Congress, Don’t Forget About Water Infrastructure
By Steve Bartlett, Henry Cisneros, and George Heartwell
Today marks the start of Infrastructure Week, which takes on a new significance this year as Congress and the Trump administration have begun discussing a national infrastructure proposal. More often than not, these proposals tend to revolve around roads and bridges — the most visible parts of our infrastructure. They rarely include water and wastewater, and certainly don’t include stormwater, which are rapidly increasing cost burdens on local governments. These essential services are too often taken for granted by policymakers and the public.
Our nation’s water and wastewater systems are in a crisis born from their own success. Most of us can turn on the taps in their homes and receive clean water to drink, bathe in, or water our lawns. We rarely consider the complicated network of pipes and advanced treatment technologies that carry sewage from our homes and clean the effluent. Across the country, these systems are aging and in need of significant repairs after years of deferred maintenance. We cannot afford to wait for crises like Flint to bring water infrastructure into the conversation.
Utility managers and local officials are struggling to identify sufficient revenues to pay for what could be more than $1 trillion in repairs. Inadequate water systems, deferred maintenance, or mismanagement, as was evident in Flint, can quickly turn into a dangerous threat to public health.
In 2011, 2,252 small systems had serious drinking water violations and only 22 percent of those systems had achieved compliance three years later. While the crisis in Flint exemplifies the dangers of lead contamination, water systems face myriad concerns: dozens of drinking water contaminants, system failures in the treatment of wastewater, and contaminated stormwater overflows each present unique environmental and health risks. The American Society of Civil Engineers estimates that aging pipes and inadequate capacity result in the discharge of 900 billion gallons of untreated sewage into U.S. waterways each year. The Environmental Protection Agency estimates that between 1.8 and 3.5 million people per year become ill from recreational contact, such as swimming, with water contaminated by sanitary sewer overflows.
Currently one of the primary mechanisms by which the federal government assists local water and wastewater utilities is through two state revolving loan funds, one each for drinking water and wastewater. While President Donald Trump’s first budget proposal protected these accounts, they alone are insufficient to meet the growing demands of these systems.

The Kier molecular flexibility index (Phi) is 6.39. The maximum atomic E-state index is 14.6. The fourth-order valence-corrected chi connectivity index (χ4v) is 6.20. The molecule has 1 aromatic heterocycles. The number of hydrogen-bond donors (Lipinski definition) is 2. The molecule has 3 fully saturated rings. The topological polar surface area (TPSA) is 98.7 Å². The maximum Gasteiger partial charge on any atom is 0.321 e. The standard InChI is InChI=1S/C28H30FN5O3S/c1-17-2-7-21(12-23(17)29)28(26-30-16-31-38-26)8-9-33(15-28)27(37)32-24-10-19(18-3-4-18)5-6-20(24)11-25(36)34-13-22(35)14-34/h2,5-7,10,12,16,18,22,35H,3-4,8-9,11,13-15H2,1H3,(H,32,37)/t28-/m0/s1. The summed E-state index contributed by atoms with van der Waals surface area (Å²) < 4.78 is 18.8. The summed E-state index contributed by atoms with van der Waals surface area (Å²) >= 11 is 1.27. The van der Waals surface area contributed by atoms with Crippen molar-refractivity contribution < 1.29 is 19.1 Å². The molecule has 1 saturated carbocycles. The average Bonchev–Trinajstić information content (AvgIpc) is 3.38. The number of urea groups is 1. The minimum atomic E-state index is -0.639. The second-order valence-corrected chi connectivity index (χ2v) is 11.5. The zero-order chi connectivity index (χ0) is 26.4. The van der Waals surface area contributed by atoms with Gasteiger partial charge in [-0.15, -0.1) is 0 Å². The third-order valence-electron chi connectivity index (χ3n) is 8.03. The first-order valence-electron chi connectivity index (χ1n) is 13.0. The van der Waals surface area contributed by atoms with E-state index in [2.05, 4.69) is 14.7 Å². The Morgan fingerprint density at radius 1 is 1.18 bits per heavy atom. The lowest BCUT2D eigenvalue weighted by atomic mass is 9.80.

The Bipartisan Policy Center’s Executive Council on Infrastructure recently created a task force to explore the challenges facing our nation’s water and wastewater systems, including expensive federal and state mandates, insufficient rates, declining rate-bases and — in some areas — new population growth. Although America’s collective attention has moved on from Flint, its citizens continue to rely on bottled water for both drinking and bathing. With that in mind, the task force’s central goal is to refocus the nation — and particularly our federal decision-makers — on water.
It is important that we not just rebuild systems exactly as they are today. Without a focus on innovation and modernization, future generations will face their own daunting infrastructure funding gaps. There are numerous issues to be considered, including the role of the federal government, how communities can set rates that include the full cost of service while not pricing out the economically disadvantaged, and how states can implement federal laws while still encouraging systems to innovate. Additionally, BPC’s Council found that public private partnerships are under-utilized in the water space. However, they can take numerous forms and can benefit rate-payers over the long run by promoting better management of systems. What are the obstacles to their adoption? What is the role of the private sector in meeting our growing water and wastewater infrastructure gap? Our task force believes other critical questions to be addressed: Does all water used for commercial purposes need to be treated to drinking water standards when so little of it is used for consumption or bathing? Finally, how can decision-makers help those served by systems that have failed to properly maintain their assets without incentivizing further neglect?
Importantly, we ask members of Congress to visit their local utilities the next time they are home in their districts, ask questions about how rates are set, how old the pipes are, how many citizens receive assistance paying rates, and how they complying with water standards. We then ask that they come back to Washington ready to join us in a national effort to modernize these vital services and promote critical public health and environmental objectives.
Federal decision-makers are rightly focused on modernizing our infrastructure. Both sides of the aisle in Congress recognize that infrastructure investment will ensure that the United States continues to lead the world in economic growth and innovation. Yet such an effort must include the water and wastewater sectors. They are a critical part of future economic development efforts and — more importantly — the cornerstone to clean, drinkable, fishable, and swimmable waters.
This Infrastructure Week, let’s make sure water and wastewater are a key part of the conversation.
Steve Bartlett is a former mayor of Dallas. Henry Cisneros is a former mayor of San Antonio, Texas, and former secretary of Housing and Urban Development. George Heartwell is a former mayor of Grand Rapids, Michigan.